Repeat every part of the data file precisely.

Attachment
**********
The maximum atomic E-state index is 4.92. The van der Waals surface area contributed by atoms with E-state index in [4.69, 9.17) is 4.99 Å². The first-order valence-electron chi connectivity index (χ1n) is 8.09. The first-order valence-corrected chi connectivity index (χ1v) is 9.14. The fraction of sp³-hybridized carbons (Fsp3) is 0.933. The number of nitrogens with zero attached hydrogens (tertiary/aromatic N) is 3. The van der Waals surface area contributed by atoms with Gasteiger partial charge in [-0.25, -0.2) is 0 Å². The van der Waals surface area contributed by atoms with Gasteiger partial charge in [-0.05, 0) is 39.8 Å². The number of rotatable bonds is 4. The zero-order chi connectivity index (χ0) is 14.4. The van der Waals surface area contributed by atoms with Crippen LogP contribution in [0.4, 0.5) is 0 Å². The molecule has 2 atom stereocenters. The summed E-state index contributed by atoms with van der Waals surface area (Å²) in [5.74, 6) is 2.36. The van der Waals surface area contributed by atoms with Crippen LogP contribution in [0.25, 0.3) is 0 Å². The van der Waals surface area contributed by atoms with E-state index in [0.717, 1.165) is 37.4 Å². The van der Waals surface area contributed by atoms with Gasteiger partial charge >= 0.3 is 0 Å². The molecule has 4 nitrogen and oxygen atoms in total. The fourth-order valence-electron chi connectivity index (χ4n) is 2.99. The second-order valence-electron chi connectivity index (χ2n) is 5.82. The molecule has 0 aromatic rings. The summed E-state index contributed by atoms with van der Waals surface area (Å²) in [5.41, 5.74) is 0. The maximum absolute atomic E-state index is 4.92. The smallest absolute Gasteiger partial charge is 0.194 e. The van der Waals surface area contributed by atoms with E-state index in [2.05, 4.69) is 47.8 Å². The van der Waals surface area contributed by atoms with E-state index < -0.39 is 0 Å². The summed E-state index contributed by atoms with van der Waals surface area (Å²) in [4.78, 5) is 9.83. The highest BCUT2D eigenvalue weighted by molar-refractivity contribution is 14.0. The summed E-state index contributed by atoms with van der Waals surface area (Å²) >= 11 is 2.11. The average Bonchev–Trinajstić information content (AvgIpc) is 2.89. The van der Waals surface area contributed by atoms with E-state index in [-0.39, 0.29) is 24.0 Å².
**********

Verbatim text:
The maximum atomic E-state index is 4.92. The van der Waals surface area contributed by atoms with E-state index in [4.69, 9.17) is 4.99 Å². The first-order valence-electron chi connectivity index (χ1n) is 8.09. The first-order valence-corrected chi connectivity index (χ1v) is 9.14. The fraction of sp³-hybridized carbons (Fsp3) is 0.933. The number of nitrogens with zero attached hydrogens (tertiary/aromatic N) is 3. The van der Waals surface area contributed by atoms with Gasteiger partial charge in [-0.25, -0.2) is 0 Å². The van der Waals surface area contributed by atoms with Gasteiger partial charge in [-0.05, 0) is 39.8 Å². The number of rotatable bonds is 4. The zero-order chi connectivity index (χ0) is 14.4. The van der Waals surface area contributed by atoms with Crippen LogP contribution in [0.4, 0.5) is 0 Å². The molecule has 2 atom stereocenters. The summed E-state index contributed by atoms with van der Waals surface area (Å²) in [5.74, 6) is 2.36. The van der Waals surface area contributed by atoms with Crippen LogP contribution in [0.25, 0.3) is 0 Å². The van der Waals surface area contributed by atoms with E-state index in [0.717, 1.165) is 37.4 Å². The van der Waals surface area contributed by atoms with Gasteiger partial charge >= 0.3 is 0 Å². The molecule has 4 nitrogen and oxygen atoms in total. The fourth-order valence-electron chi connectivity index (χ4n) is 2.99. The second-order valence-electron chi connectivity index (χ2n) is 5.82. The molecule has 0 aromatic rings. The summed E-state index contributed by atoms with van der Waals surface area (Å²) in [5.41, 5.74) is 0. The maximum absolute atomic E-state index is 4.92. The smallest absolute Gasteiger partial charge is 0.194 e. The van der Waals surface area contributed by atoms with E-state index in [2.05, 4.69) is 47.8 Å². The van der Waals surface area contributed by atoms with E-state index < -0.39 is 0 Å². The summed E-state index contributed by atoms with van der Waals surface area (Å²) in [4.78, 5) is 9.83. The highest BCUT2D eigenvalue weighted by molar-refractivity contribution is 14.0. The summed E-state index contributed by atoms with van der Waals surface area (Å²) >= 11 is 2.11. The average Bonchev–Trinajstić information content (AvgIpc) is 2.89. The van der Waals surface area contributed by atoms with E-state index in [-0.39, 0.29) is 24.0 Å².